The Mountain Goats at the Calvin
The Mountain Goats at the Calvin

The Mountain Goats with Mothers

The Calvin Theatre, Northampton, MA

November 8, 2017

Story and photos by Kelly D

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I like to think I have a pretty good knowledge of music, so it’s always a pleasant surprise when I get introduced to new-to-me groups with whom I immediately fall in love. A few weeks ago, upon the gentle suggestion of my concert companion, I began listening to the Mountain Goats- a talented indie rock band led by a charming lead singer/storyteller named John Darnielle. Darnielle’s boyish face belies a wry, world-weary wit (not to mention a deep abiding love for heavy metal). He is also a consummate storyteller; he shared many an endearing anecdote at the Calvin Theatre in downtown Northampton, Mass on a chilly Wednesday evening.

We missed most of the opening act, Mothers, but caught the last few songs with some bizarre imagery in the background: what looked like a women’s self-defense video from the 1960s and plants sprouting and taking root below the ground, the same two or three clips repeated over and over while the Athens, GA-based band wailed in front of them. My companion provided the perfect description for their sound: “angular indie rock.” I couldn’t get a good look at them due to the dark red lighting but I enjoyed what I heard. I’ll be checking them out on Spotify for sure.

I decided to take advantage of the seats we had and enjoyed the rest of the show from a sitting-down vantage point. Roadies brought out two lit candelabras onstage, flanking the drum kit. The Mountain Goats walked out and began the song “The Grey King and the Silver Flame Attunement.” The refrain is “I’m hardcore, but I’m not that hardcore,” sung wistfully. One thing I really enjoy about music in general is clever, heartfelt, and/or thought-provoking lyricism and Darnielle’s wordplay certainly nails all three, especially on the Mountain Goats’ recent concept album Goths.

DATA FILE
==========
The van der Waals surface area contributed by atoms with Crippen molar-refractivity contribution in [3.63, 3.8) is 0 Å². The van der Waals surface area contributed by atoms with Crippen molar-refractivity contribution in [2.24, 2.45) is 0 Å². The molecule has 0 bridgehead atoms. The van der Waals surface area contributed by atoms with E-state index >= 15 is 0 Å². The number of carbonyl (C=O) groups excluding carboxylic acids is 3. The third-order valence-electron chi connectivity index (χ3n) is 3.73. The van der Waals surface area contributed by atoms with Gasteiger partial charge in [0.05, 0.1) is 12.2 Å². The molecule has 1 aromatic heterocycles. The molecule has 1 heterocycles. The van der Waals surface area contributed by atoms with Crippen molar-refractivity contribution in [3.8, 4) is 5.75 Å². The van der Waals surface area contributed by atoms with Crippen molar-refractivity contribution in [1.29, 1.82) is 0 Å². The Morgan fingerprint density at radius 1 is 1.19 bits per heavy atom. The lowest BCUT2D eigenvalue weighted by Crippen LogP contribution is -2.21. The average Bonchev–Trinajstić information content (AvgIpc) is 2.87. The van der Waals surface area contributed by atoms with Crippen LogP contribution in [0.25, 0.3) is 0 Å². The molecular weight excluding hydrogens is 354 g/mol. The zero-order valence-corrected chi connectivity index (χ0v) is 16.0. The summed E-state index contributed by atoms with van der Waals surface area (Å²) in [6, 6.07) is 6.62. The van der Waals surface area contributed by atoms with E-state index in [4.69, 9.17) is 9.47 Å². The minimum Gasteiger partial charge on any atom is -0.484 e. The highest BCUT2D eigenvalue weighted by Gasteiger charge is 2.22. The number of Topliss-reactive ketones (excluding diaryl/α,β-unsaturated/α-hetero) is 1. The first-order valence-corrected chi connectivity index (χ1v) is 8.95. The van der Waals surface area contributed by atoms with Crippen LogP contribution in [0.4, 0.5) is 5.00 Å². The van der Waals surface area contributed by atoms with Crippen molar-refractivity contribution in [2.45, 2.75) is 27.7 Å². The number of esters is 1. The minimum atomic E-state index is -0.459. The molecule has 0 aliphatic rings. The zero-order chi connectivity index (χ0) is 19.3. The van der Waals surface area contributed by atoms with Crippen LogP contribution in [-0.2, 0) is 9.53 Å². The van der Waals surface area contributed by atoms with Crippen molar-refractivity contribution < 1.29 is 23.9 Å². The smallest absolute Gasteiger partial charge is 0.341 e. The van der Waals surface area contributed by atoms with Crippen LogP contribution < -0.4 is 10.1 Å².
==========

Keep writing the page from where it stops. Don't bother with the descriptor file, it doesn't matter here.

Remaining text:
Darnielle shared multiple stories of his youth, including one about becoming infatuated with unicorns and dragons when he was a kid. . . And then deciding such mystical creatures weren’t cool enough for his goth circle of friends. This was the introduction to the song “Unicorn Tolerance,” about denying your inner child’s interests and loves in an attempt to seem cooler to your adolescent friends. Oh, did that hit home! The show was split up into a John Darnielle solo sandwich: one set with a full band, Darnielle performing three songs by himself, and another set with all the band members back onstage. As he is the only constant member of the band, it works.

He was full of one-liners and stories; making the audience laugh and think at the same time. A delightful moment happened after Darnielle finished his trio of songs by himself: local legend Lou Barlow (of Dinosaur Jr. and Sebadoh) randomly joined the band onstage for approximately five minutes. Darnielle mentioned that he and Barlow first performed the song they were to play next in 1994- to your reporter, it’s kind of unreal that is now 23 years ago. They then launched into a blistering version of “Puffin'” and about 90 seconds later, Barlow shuffled offstage. I remarked to my companion later that Barlow seems to be the Bill Murray of Western Mass- Murray has a habit of sneaking up and interacting with fans in a bizarre manner, whispering “No one will ever believe you,” and running away. This seemed to be the musical equivalent.

Read Kelly D’s account of Dinosaur Jr.’s secret show in Amherst back in September 2017 HERE.

I gotta give props to the rest of the band: Jon Wurster, also of Superchunk, slamming away on his drumkit; Peter Hughes charismatically holding it down on bass; and Matt Douglas, who was the real MVP of the night. Douglas played no fewer than four instruments as well as providing backing vocals to Darnielle. What a treat, to watch this multi-instrumentalist transition from saxophone to flute to keyboards and back again. The last “full band” set ended a meaty four-song encore, finishing with “No Children.” It’s a jaunty number whose dark, nihilistic lyrics totally clash with the cheery twang of Darnielle’s acoustic guitar and Douglas’ plinking piano. I suppose it’s perfectly emblematic of the Mountain Goats’ style- what I took away from their show and Darnielle’s anecdotes is that there is harsh beauty everywhere, and sometimes you only have to dig the tiniest bit to find it.

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